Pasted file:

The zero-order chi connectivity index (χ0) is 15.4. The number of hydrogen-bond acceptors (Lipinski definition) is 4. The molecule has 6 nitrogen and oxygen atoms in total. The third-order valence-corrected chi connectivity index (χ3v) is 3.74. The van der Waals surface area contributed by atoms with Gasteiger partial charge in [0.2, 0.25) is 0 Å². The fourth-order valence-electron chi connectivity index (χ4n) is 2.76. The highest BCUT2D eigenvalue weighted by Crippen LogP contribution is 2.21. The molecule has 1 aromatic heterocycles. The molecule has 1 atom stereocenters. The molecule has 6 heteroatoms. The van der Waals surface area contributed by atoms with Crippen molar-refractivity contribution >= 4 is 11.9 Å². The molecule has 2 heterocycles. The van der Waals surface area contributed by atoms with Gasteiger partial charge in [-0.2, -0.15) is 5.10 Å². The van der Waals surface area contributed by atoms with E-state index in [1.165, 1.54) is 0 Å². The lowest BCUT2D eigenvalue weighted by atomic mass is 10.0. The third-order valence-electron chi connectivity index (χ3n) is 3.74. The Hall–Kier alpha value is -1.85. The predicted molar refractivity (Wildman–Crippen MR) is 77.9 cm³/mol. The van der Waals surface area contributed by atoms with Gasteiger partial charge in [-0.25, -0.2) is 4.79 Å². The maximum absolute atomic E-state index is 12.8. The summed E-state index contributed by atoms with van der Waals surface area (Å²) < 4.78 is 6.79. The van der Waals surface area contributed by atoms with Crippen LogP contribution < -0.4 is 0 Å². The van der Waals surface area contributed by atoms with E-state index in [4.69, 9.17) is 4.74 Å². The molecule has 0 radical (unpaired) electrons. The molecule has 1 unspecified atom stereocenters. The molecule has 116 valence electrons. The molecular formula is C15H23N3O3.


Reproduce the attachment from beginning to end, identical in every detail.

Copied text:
The zero-order chi connectivity index (χ0) is 15.4. The number of hydrogen-bond acceptors (Lipinski definition) is 4. The molecule has 6 nitrogen and oxygen atoms in total. The third-order valence-corrected chi connectivity index (χ3v) is 3.74. The van der Waals surface area contributed by atoms with Gasteiger partial charge in [0.2, 0.25) is 0 Å². The fourth-order valence-electron chi connectivity index (χ4n) is 2.76. The highest BCUT2D eigenvalue weighted by Crippen LogP contribution is 2.21. The molecule has 1 aromatic heterocycles. The molecule has 1 atom stereocenters. The molecule has 6 heteroatoms. The van der Waals surface area contributed by atoms with Crippen molar-refractivity contribution >= 4 is 11.9 Å². The molecule has 2 heterocycles. The van der Waals surface area contributed by atoms with Gasteiger partial charge in [-0.2, -0.15) is 5.10 Å². The van der Waals surface area contributed by atoms with E-state index in [1.165, 1.54) is 0 Å². The lowest BCUT2D eigenvalue weighted by atomic mass is 10.0. The third-order valence-electron chi connectivity index (χ3n) is 3.74. The Hall–Kier alpha value is -1.85. The predicted molar refractivity (Wildman–Crippen MR) is 77.9 cm³/mol. The van der Waals surface area contributed by atoms with Gasteiger partial charge in [-0.25, -0.2) is 4.79 Å². The maximum absolute atomic E-state index is 12.8. The summed E-state index contributed by atoms with van der Waals surface area (Å²) < 4.78 is 6.79. The van der Waals surface area contributed by atoms with Crippen LogP contribution < -0.4 is 0 Å². The van der Waals surface area contributed by atoms with E-state index in [4.69, 9.17) is 4.74 Å². The molecule has 0 radical (unpaired) electrons. The molecule has 1 unspecified atom stereocenters. The molecule has 116 valence electrons. The molecular formula is C15H23N3O3.